NTP is built into all recent versions of OS X and OS X Server (and OS X with Server.app)
If you’re running a server, the other clients on the network can receive time updates from the server – but only if the server is able to update it’s time to an authoritative time server on the internet or other network.
If, as I was confronted with recently, you have a server and UDP Port 123 is blocked, then the server is unable to sync it’s time with any more authoritative time servers. If the server is unable to sync it’s clock, by default it refuses to give out time updates to network clients. How annoying.
With OpenDirectory, and it’s use of Kerberos, if workstations drift more than a few minutes from the server, bad things happen.
In this case, it is desirable to have all workstations sync their time to the server. Even if the time on the server isn’t completely accurate, it’s still better that all computers on the network at least agree what they think the time is, rather than having them all showing different times.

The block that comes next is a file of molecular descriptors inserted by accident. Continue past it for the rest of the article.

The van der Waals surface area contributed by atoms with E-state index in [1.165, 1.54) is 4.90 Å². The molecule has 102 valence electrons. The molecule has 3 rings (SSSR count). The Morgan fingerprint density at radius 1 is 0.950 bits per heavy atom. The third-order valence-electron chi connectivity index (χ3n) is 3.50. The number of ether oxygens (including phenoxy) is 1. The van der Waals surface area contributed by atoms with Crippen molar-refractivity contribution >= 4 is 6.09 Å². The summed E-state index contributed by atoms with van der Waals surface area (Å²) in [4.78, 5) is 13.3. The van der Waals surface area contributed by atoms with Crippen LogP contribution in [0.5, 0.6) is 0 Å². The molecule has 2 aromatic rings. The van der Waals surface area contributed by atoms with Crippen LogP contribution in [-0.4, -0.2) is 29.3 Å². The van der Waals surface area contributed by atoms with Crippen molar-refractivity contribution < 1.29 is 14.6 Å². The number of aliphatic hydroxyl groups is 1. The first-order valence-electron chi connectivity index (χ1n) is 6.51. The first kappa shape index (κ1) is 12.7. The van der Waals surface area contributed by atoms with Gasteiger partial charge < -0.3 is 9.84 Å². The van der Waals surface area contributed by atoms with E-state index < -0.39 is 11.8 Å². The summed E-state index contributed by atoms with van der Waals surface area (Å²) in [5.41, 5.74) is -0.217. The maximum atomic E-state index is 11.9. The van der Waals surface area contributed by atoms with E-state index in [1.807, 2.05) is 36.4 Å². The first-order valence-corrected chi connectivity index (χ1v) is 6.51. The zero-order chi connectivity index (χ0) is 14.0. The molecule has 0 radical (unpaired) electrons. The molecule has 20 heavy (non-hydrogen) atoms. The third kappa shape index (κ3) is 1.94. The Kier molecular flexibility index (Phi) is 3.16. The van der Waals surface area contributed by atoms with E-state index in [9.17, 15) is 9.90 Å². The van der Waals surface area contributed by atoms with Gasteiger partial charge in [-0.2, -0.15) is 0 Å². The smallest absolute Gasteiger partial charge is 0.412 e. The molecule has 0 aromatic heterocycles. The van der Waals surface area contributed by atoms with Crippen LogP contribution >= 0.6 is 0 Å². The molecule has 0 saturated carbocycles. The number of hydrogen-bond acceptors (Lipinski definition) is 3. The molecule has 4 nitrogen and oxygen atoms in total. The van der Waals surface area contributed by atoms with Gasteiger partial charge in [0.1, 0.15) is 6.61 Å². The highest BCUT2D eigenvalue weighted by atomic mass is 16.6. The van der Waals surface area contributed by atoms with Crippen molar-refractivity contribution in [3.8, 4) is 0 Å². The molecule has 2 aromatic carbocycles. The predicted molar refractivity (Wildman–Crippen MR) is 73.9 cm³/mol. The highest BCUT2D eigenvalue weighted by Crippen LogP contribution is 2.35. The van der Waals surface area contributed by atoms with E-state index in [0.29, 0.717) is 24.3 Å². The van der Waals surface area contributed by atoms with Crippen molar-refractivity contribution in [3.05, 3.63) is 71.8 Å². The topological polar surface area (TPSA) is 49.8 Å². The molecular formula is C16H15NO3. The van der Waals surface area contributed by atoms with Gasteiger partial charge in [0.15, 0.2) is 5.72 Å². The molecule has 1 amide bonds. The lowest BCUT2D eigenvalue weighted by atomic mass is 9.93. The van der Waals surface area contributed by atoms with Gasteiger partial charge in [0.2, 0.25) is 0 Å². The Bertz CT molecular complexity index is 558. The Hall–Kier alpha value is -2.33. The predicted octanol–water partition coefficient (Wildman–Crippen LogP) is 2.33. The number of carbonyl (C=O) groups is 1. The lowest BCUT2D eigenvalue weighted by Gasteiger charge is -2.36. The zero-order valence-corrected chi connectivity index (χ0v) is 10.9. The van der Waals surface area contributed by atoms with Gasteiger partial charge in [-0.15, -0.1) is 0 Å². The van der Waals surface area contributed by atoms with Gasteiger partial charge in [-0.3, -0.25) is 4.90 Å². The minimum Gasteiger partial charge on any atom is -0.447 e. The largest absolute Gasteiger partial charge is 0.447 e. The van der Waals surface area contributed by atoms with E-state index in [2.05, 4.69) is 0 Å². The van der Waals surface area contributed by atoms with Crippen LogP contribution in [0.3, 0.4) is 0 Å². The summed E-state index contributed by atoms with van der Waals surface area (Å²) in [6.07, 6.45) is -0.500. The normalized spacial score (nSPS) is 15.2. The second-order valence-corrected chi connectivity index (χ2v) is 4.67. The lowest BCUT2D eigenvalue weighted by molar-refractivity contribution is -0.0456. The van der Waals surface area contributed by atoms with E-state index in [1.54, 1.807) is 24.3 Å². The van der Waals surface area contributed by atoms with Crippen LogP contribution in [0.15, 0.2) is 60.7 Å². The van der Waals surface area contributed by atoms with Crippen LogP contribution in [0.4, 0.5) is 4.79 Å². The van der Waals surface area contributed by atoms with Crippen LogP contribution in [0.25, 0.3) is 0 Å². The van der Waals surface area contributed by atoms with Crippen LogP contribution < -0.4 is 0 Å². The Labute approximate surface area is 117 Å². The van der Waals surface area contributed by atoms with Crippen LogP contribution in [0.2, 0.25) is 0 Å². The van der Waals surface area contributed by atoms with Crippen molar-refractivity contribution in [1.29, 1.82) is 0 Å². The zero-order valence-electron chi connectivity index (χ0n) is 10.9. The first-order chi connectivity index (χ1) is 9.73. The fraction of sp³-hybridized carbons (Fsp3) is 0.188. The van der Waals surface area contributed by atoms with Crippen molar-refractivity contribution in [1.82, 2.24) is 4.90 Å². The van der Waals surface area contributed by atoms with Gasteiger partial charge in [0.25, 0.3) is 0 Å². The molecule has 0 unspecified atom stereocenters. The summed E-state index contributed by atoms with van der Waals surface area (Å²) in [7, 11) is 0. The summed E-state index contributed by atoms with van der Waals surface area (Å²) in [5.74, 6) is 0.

In order to do this, the NTP service running on the server must be told it’s a stratum time server. With stratum time servers, they’re authoritative with respect to what time it is. Normally, they’re connected to a highly accurate atomic clock or get an accurate time from GPS signals.
To tell our OS X server that it’s a stratum time server, edit /etc/ntp.conf and put in the following two lines. Note that 127.127.1.1 is not a typo, it’s not meant to be 127.0.0.1
server 127.127.1.0 # local clock fudge 127.127.1.0 stratum 10
This then tells the ntpd service on the server that it’s a Stratum 10 time server. Lower stratum numbers are higher priority and higher accuracy servers, so saying we’re at Stratum 10 means that if we do end up talking to real ntp server, it will be a lower stratum (and therefore higher priority) to our local clock.
Restart the ntp service with sudo killall -HUP ntpd
Point the network clients to the server and in very short order, they should have their clocks synchronised.